Johnson grass and cockleburs—here’s the best way to eliminate them.
One of the biggest problems with warm season food plots is weed competition. Some are grasses and some broadleaf weeds, but they are all an eyesore and steal moisture and nutrients from your wildlife plots.
Here are two of the most common food plot weeds in the South. It seems to be giving a lot of food plotters problems this year in their fields across the country. Most anyone who has spent time farming or food plotting is familiar with Johnson grass. If you don’t have any to deal with on your property, count yourself blessed.
It’s a notorious invasive weed that is very drought-resistant, fast spreading, and can be tough to eliminate. Johnson grass is a tall perennial grass that has adapted to a variety of habitats ranging from old fields to wetlands, farm land, and everything between.
“Johnson grass is a very aggressive plant that spreads quickly through seeds and rhizomes, and competes heavily for root space in food plots and row crops.”
Johnson grass is a very aggressive plant that spreads quickly through seeds and rhizomes, and competes heavily for root space in food plots and row crops. It also puts off a toxin that keeps other plants from being able to grow in close proximity. Johnson grass and other problem grasses can be controlled with non-selective herbicides such as glyphosate- based Round-Up or grass-specific herbicides, including Weed Reaper, TapOut, or a chemical equivalent using clethodim as the active chemical.
The key to controlling Johnson grass in plots is to spray when it is young (less than 18 inches) and in an aggressive growing stage. Left untouched, it will go to seed stage and grow to five- to eight-feet tall, creating a scenario where a non-selective herbicide is your only choice.
Mowing is not recommended, especially if it’s in a seed stage as this will only spread seeds and encourage new growth and spreading of rhizomes. If you spot Johnson grass or any other unwanted invasive grasses in your plots this year, be sure to spray when they are young to get a good kill and control these unwanted plants. They can quickly overtake a plot and spoil your hard work.
Another very common food plot weed in the South is the cocklebur plant. This problem weed is an herbaceous annual easily recognized by its prickly bur-like fruit that sticks to clothing and are most painful on accidental contact to skin.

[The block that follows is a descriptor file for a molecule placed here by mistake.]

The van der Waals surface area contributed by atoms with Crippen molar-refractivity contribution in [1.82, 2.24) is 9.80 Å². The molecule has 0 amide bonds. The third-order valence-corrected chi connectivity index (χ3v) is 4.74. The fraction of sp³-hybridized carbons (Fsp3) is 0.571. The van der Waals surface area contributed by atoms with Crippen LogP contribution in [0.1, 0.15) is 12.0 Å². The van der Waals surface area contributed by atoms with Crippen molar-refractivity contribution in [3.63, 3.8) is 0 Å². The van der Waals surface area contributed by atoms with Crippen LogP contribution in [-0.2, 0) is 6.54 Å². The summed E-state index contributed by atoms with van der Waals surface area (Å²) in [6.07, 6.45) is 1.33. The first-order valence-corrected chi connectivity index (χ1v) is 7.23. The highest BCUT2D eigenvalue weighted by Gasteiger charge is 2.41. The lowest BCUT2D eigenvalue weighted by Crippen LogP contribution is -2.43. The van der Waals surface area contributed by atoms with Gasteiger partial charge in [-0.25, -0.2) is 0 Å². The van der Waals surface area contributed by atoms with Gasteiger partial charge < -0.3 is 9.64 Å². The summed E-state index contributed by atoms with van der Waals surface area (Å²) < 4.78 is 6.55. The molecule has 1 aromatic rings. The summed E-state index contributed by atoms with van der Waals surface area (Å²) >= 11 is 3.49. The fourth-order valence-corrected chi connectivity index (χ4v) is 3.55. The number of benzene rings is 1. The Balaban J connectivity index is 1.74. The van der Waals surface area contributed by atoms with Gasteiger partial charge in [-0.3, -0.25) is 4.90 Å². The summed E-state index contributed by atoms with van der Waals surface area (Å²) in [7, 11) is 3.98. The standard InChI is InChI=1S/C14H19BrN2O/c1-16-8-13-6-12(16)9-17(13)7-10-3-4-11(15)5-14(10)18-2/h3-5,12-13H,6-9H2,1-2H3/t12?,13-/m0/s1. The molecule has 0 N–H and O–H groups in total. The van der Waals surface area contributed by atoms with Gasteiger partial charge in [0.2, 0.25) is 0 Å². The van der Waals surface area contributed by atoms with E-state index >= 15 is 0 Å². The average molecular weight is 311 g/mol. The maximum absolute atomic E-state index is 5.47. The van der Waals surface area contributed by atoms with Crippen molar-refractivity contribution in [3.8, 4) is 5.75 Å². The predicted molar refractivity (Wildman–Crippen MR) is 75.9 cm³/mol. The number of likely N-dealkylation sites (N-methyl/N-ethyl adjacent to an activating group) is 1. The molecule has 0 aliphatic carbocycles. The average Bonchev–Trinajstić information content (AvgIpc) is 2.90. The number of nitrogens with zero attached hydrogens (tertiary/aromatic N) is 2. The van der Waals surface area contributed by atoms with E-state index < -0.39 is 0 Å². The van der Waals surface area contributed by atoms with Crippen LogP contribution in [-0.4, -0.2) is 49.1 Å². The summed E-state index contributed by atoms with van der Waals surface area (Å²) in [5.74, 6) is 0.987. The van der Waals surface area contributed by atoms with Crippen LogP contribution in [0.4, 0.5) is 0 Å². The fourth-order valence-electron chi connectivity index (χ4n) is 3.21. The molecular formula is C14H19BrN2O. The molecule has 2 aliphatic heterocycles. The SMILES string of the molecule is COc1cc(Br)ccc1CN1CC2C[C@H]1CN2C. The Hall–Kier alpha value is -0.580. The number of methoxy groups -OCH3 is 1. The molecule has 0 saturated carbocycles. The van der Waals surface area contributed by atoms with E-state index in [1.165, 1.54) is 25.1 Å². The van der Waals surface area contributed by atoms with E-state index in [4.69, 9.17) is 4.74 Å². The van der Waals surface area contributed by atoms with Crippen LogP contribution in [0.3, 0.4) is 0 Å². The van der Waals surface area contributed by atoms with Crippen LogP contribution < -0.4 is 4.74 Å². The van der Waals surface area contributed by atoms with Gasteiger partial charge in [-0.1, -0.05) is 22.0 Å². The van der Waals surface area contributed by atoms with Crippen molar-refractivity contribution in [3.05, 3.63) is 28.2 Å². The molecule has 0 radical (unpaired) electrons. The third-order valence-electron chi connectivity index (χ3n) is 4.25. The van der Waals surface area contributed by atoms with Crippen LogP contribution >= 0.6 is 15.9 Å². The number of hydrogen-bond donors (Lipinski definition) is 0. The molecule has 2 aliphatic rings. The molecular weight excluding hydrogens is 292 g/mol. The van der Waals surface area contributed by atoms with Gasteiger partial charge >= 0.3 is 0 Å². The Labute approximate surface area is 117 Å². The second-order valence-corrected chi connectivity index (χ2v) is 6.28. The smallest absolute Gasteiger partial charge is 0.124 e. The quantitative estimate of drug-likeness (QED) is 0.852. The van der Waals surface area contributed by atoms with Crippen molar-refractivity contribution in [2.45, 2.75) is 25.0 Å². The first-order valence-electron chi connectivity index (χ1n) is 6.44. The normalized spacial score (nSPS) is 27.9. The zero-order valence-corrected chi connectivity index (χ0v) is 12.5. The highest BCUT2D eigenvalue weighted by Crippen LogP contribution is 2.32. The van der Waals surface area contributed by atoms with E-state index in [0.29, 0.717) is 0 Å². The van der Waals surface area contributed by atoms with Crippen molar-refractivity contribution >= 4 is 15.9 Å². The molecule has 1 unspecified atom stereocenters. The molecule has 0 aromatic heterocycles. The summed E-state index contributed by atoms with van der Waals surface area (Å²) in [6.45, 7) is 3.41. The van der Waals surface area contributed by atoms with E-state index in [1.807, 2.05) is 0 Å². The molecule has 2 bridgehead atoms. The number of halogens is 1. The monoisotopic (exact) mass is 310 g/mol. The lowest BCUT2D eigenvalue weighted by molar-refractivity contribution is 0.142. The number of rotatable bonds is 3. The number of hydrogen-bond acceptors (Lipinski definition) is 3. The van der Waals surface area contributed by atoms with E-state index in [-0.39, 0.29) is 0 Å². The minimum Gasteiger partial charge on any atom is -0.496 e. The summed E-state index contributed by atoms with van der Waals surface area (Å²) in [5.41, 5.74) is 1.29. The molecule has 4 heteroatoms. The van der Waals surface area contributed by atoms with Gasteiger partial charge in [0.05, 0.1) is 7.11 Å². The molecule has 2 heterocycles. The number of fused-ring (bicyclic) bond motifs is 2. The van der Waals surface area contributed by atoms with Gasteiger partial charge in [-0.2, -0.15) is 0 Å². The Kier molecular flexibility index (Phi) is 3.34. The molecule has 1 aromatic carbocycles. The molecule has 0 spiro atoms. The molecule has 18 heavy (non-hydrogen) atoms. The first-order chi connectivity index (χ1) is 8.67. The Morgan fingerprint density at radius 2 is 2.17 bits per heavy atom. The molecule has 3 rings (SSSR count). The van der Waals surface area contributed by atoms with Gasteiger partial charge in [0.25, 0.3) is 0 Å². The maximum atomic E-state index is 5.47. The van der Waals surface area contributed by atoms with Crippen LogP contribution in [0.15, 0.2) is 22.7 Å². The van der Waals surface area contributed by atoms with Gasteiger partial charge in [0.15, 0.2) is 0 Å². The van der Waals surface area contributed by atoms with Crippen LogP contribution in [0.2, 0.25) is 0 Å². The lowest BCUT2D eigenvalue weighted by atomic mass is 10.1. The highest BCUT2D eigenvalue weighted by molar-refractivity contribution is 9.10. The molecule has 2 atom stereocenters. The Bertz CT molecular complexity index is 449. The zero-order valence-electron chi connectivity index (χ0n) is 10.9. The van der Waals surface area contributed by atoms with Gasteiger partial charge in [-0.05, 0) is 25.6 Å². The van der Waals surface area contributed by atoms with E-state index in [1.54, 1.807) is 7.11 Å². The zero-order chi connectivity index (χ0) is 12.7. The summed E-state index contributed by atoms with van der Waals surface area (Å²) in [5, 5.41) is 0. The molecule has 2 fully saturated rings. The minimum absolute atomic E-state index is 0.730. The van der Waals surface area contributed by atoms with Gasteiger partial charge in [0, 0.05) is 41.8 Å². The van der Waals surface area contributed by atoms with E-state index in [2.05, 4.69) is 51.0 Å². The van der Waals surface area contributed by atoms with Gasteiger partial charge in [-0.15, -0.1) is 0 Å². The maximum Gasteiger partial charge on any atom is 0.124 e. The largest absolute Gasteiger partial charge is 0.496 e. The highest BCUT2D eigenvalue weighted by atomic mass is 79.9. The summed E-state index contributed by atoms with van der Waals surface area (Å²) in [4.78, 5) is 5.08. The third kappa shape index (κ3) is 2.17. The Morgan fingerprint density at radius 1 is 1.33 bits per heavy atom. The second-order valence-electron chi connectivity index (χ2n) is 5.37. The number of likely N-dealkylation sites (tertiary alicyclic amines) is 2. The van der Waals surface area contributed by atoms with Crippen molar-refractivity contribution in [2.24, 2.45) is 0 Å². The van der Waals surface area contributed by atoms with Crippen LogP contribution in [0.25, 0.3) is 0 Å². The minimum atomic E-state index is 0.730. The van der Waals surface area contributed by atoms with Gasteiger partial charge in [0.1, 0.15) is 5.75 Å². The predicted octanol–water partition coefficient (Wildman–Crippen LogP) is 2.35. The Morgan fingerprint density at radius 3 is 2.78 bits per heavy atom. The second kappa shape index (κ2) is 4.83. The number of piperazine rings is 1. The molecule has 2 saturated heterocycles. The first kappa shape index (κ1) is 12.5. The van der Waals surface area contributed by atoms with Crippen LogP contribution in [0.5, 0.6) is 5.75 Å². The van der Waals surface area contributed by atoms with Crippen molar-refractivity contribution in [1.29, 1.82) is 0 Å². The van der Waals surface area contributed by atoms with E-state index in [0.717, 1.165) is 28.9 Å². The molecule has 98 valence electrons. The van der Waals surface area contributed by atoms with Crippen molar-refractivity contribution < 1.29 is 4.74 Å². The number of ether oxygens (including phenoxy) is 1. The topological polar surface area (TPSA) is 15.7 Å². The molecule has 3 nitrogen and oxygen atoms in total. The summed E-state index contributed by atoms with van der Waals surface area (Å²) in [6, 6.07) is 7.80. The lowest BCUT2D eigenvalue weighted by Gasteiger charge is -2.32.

The burs, which contain two seeds, help spread the plants by clinging to animal fur and people’s clothing. In North America, there are several species that grow. All are very similar in appearance.
In row crop fields, floodplains, and unattended fields, they can grow to be solid stands and are also very poisonous to livestock. Cockleburs can become problems in many food plot, CRP, and other plantings that are meant for wildlife improvement. Cockleburs are readily controlled with the herbicides and should be sprayed and eliminated when young plants begin to develop.
In annual summer legumes such as peas, beans, or lablab, cockleburs and other broadleaf weeds can be sprayed with imazamox (Raptor). 2,4DB is also a good choice of herbicide to kill cockleburs in legume plots, corn, and sorghum.
As big of a nuisance as this plant has been to farmers and ranchers for so long, the plant has some unique characteristics that have led to some surprising discoveries. Known as a short day plant, cockleburs flower anytime a single day has less than 15.5 hours of light. This stimulates the bloom and production of the burs.
The plant’s ability to tell time so precisely has led to it being used in countless studies and experiments on plant response to day length and photoperiod. Another less-known fact about this problematic weed was its part in the invention of one of the most useful and well-known fabrics in the world.
This wonder fabric called Velcro was pioneered after a Swiss engineer noticed his wool socks and dogs fur were covered in the spiny fruits of the cocklebur plant. After further investigation, the microscopic hook-shaped ends were revealed and their ability to stick to fabrics, specifically ones that had a closed loop. This process was duplicated using nylon fabric and called Velcro.
Keep in mind when planning a work day in grownup fields or food plots, there may still be late-nesting turkeys as well as newborn fawns using it as cover. Do a walk-through or slow drive through on an ATV to check for active turkey nests or fawns that may be hunkered down.